The women’s group didn’t only advocate formalized land ownership, they were also trained by other organizations to form a Community Civil Protection Committee. Additionally, they became a link between the mayor’s office and their neighbors whenever an issue arose. In case anything urgent happened, Dolores protected her community using a megaphone. She could activate the alarm on it whenever there was a community issue. When the alarm sounds, the organizers know they should go to Dolores’ house.

Vulnerability is Also an Economic Problem

Mayra is a pale, talkative woman who smiles a lot and tends to stay and chat under the tree in front of the soccer field. Within a few minutes of chatting, some ants fall from the tree branches, and she shakes them off and keeps talking.

Mayra’s husband works in a factory. She takes care of their home, and goes out a few days a week to work in Santa Tecla as a domestic worker to bring in more money for her family. She was also affected by tropical storm 12-E. She was Dolores’ neighbor and spent part of that night yelling at her from afar and waiting for a response or sound that confirmed that her friend was okay. “My house was made of aluminum and simple wood poles that we would find by the hills, and the bottom half of it was made of cement so that we wouldn’t be living in the dirt,” Mayra says while she shakes a pair of insects off of her. In this area, the majority of those affected by the storm were low-income.

Eloísa: She is a resident of the 30 de Abril community and has already received the property title for her land. She is a member of the Communal Civil Protection Committee.

Eloísa: She is a resident of the 30 de Abril community and has already received the property title for her land. She is a member of the Communal Civil Protection Committee.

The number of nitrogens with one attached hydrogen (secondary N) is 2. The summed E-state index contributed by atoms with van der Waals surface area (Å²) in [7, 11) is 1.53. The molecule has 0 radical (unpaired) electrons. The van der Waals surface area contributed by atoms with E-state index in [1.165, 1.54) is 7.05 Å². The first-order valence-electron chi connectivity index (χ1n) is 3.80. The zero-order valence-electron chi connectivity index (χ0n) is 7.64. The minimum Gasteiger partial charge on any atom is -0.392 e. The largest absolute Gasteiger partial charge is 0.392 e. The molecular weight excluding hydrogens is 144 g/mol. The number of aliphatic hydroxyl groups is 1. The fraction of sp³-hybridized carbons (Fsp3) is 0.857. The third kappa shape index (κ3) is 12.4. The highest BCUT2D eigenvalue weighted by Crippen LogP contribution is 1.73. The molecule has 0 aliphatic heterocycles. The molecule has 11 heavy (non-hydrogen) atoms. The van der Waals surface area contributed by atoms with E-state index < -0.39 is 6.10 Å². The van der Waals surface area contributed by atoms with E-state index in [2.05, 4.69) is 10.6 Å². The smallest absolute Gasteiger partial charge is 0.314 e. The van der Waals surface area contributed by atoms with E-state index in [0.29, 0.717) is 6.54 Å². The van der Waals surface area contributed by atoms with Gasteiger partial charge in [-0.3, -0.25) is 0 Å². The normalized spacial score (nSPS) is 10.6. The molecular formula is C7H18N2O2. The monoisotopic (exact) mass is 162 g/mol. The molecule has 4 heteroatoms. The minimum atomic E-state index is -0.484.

Mauricio Quijano is the director of the Community Development Program at Cristosal and he supports projects in the area. He is one of the people who best understands the conditions under which they live. “Housing is precarious, the streets still flood when it rains, the dust storms are extreme, the heat is intense, and there is not a lot of vegetation,” he described from San Salvador.

Quijano understands the vulnerability to natural disasters of many Salvadorans as an issue that intersects with social class. The expert provides an example: “If there is a natural disaster, people are displaced. Why? Because the population that lives in this area is very vulnerable. But why do they live in vulnerable areas? Probably because of a lack of socioeconomic opportunities that prevent them from having access to a safe home.”

In 2009, El Salvador was named the country with the highest level of environmental vulnerability in the world. According to the Global Climate Risk Index, in 2016 El Salvador was number 116.

Mayra says that she returned to her old house after the storm. “I felt bad when I saw everything that people lost, such as pots, clothing, chickens, dogs, and cows.” What remained of her house was full of mud. Soon she bought detergent and cleaning supplies to try to save some of her belongings. Months later, she moved to the community with the same mattresses that had once been full of dirty water and mud.